"I think one of the biggest things was winning a World Series," Dozier said. "I'm not saying just winning it -- but just how, with the Nationals, how we were the worst team in baseball at the end of May and we flipped the page. The things we did -- we were the oldest team in baseball, and to come back and upset the Astros, that's kind of something as a more recent memory throughout the career that jumps off the page."
He spent 2020 with the Padres and Mets, concluding a career in which he hit .244/.325/.441 with 192 homers, including 167 with the Twins, ranking him ninth in club history. He's one of two players in Twins history to hit 20 homers and 20 doubles in a season as a second baseman -- and did so in four straight years from 2014-17. He made his only All-Star appearance in 2015 and won a Gold Glove Award in '17.
Dozier made just as large of a mark off the field as he did on it. He was noted for his clubhouse leadership and presence, with his highly popularized friendship with infield-mate Eduardo Escobar bringing antics and smiles on an off the field. He won the 2016-17 Bob Allison Awards for Twins leadership, and his charitable work earned him the 2014 Heart & Hustle Award from the MLB Players Association and the '15 Carl R. Pohlad Award for Twins outstanding community service.
"Thank you so much, man," Escobar said. "You’re the best. I love you. You know how much I respect you, man. You taught me how to play the right way in this game, man. That’s why I’m still here. You’re the best, man."
Dozier was an eighth-round selection out of Southern Mississippi in 2009 and shifted from shortstop to second base, where he played throughout his big league career. Following an 84-game debut in '12, he was the club's Opening Day starter at second base in '13 and showed his pop with 18 homers, 33 doubles and 14 stolen bases, which moved him to the top of the lineup for years to come.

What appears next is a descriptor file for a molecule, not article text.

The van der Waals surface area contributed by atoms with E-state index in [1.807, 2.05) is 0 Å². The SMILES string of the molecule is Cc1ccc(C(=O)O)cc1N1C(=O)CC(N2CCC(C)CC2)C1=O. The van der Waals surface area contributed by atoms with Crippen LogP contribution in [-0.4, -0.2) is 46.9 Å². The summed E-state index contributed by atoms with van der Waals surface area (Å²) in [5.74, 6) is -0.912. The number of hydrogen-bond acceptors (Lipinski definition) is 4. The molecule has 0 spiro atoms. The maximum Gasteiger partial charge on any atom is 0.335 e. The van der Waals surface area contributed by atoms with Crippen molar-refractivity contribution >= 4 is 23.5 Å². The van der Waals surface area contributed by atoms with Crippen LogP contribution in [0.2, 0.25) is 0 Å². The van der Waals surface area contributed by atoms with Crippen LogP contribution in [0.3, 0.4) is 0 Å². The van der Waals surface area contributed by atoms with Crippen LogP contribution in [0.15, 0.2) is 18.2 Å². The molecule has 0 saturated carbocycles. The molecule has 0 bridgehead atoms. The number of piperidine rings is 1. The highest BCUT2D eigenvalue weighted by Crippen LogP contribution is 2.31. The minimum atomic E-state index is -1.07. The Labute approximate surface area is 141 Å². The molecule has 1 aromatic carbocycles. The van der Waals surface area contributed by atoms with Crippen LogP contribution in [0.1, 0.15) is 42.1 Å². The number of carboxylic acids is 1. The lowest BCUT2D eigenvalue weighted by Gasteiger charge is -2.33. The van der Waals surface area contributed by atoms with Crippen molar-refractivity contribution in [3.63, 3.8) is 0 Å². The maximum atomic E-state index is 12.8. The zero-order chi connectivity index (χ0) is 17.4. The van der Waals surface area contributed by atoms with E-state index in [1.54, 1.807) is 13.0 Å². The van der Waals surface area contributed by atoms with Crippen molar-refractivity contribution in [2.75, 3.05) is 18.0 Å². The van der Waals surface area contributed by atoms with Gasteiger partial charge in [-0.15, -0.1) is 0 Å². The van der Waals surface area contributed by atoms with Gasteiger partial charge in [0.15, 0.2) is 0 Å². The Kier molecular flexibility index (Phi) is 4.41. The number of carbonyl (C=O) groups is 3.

Though his All-Star appearance was in 2015, his statistically best season came in '16, when he posted 5.8 Wins Above Replacement, per FanGraphs, and hit 42 homers, making him one of three Twins to eclipse the 40-homer mark in a season, along with Hall of Famer Harmon Killebrew and Nelson Cruz.
"I couldn't be more proud of the things you accomplished and provided for the Twins organization," said Ryan, who drafted Dozier. "You went on to win a World Series. You had an outstanding career. You were a great person involved in the Twins organization and I was just happy to be a small part of it."
Despite having all that power, Dozier's Twins career didn't last long enough for him to experience the thrills of the "Bomba Squad" in 2019 -- but he's had a tremendous time watching his former teammates from afar, and he'll continue to cheer them on from retirement.
"Toward the end of my Twins career, before I got traded, they were up and coming," Dozier said. "You know they had talent. You know they were going to be good players. It’s a joy to see, for me. And they’re going to continue to even get better, which is scary. So I'll be watching a lot of the games, keeping up with them. I still talk to a lot of those guys. It really is a joy for me just to sit back and watch them."